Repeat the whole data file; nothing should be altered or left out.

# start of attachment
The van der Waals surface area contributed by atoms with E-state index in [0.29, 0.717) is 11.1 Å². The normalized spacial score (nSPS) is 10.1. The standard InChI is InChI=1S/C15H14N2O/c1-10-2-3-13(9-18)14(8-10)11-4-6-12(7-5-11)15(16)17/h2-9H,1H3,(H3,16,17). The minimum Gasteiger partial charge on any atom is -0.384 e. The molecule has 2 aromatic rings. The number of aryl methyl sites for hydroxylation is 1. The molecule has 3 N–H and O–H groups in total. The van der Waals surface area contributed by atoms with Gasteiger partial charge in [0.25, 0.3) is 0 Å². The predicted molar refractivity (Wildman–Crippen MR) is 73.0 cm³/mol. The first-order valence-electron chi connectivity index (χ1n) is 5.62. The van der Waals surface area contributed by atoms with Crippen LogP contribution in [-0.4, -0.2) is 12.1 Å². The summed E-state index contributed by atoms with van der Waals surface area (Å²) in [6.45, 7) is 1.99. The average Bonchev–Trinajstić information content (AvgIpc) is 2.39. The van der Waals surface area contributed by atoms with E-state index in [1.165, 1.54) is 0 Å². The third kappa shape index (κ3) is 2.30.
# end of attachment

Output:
The van der Waals surface area contributed by atoms with E-state index in [0.29, 0.717) is 11.1 Å². The normalized spacial score (nSPS) is 10.1. The standard InChI is InChI=1S/C15H14N2O/c1-10-2-3-13(9-18)14(8-10)11-4-6-12(7-5-11)15(16)17/h2-9H,1H3,(H3,16,17). The minimum Gasteiger partial charge on any atom is -0.384 e. The molecule has 2 aromatic rings. The number of aryl methyl sites for hydroxylation is 1. The molecule has 3 N–H and O–H groups in total. The van der Waals surface area contributed by atoms with Gasteiger partial charge in [0.25, 0.3) is 0 Å². The predicted molar refractivity (Wildman–Crippen MR) is 73.0 cm³/mol. The first-order valence-electron chi connectivity index (χ1n) is 5.62. The van der Waals surface area contributed by atoms with Crippen LogP contribution in [-0.4, -0.2) is 12.1 Å². The summed E-state index contributed by atoms with van der Waals surface area (Å²) in [6.45, 7) is 1.99. The average Bonchev–Trinajstić information content (AvgIpc) is 2.39. The van der Waals surface area contributed by atoms with E-state index in [1.165, 1.54) is 0 Å². The third kappa shape index (κ3) is 2.30.